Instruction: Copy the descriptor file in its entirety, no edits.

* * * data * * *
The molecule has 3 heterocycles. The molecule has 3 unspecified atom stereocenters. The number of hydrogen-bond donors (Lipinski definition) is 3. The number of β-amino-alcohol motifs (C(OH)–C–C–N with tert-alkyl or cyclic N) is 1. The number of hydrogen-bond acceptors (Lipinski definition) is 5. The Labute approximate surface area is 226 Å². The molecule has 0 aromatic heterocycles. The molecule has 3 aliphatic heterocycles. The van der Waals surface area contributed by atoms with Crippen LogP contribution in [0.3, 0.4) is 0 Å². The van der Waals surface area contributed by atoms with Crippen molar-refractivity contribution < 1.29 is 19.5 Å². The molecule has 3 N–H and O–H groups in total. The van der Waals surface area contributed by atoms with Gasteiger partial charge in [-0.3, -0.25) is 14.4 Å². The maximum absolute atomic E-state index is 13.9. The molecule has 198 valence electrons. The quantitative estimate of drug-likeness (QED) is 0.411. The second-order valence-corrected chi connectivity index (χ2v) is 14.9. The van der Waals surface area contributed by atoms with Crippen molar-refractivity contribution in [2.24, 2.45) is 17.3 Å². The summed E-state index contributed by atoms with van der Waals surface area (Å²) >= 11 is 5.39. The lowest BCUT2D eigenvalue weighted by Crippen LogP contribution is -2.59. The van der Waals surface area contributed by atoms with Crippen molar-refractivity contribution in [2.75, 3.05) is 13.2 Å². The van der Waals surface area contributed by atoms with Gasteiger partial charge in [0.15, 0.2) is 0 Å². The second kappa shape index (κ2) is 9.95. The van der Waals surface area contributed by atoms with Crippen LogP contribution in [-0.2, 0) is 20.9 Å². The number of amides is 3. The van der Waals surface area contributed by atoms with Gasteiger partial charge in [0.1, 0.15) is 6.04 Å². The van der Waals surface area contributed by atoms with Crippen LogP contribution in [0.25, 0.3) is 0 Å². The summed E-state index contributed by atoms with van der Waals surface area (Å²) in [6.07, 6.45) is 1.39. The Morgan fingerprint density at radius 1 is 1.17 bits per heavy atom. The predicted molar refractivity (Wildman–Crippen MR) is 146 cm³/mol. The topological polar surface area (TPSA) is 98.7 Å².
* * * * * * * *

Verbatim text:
The molecule has 3 heterocycles. The molecule has 3 unspecified atom stereocenters. The number of hydrogen-bond donors (Lipinski definition) is 3. The number of β-amino-alcohol motifs (C(OH)–C–C–N with tert-alkyl or cyclic N) is 1. The number of hydrogen-bond acceptors (Lipinski definition) is 5. The Labute approximate surface area is 226 Å². The molecule has 0 aromatic heterocycles. The molecule has 3 aliphatic heterocycles. The van der Waals surface area contributed by atoms with Crippen LogP contribution in [0.3, 0.4) is 0 Å². The van der Waals surface area contributed by atoms with Crippen molar-refractivity contribution < 1.29 is 19.5 Å². The molecule has 3 N–H and O–H groups in total. The van der Waals surface area contributed by atoms with Gasteiger partial charge in [-0.3, -0.25) is 14.4 Å². The maximum absolute atomic E-state index is 13.9. The molecule has 198 valence electrons. The quantitative estimate of drug-likeness (QED) is 0.411. The second-order valence-corrected chi connectivity index (χ2v) is 14.9. The van der Waals surface area contributed by atoms with Crippen molar-refractivity contribution in [2.24, 2.45) is 17.3 Å². The summed E-state index contributed by atoms with van der Waals surface area (Å²) >= 11 is 5.39. The lowest BCUT2D eigenvalue weighted by Crippen LogP contribution is -2.59. The van der Waals surface area contributed by atoms with Crippen molar-refractivity contribution in [2.75, 3.05) is 13.2 Å². The van der Waals surface area contributed by atoms with Gasteiger partial charge in [0.15, 0.2) is 0 Å². The second kappa shape index (κ2) is 9.95. The van der Waals surface area contributed by atoms with Crippen LogP contribution in [-0.2, 0) is 20.9 Å². The number of amides is 3. The van der Waals surface area contributed by atoms with Gasteiger partial charge in [0.1, 0.15) is 6.04 Å². The van der Waals surface area contributed by atoms with Crippen LogP contribution in [0.25, 0.3) is 0 Å². The summed E-state index contributed by atoms with van der Waals surface area (Å²) in [6.07, 6.45) is 1.39. The Morgan fingerprint density at radius 1 is 1.17 bits per heavy atom. The predicted molar refractivity (Wildman–Crippen MR) is 146 cm³/mol. The topological polar surface area (TPSA) is 98.7 Å².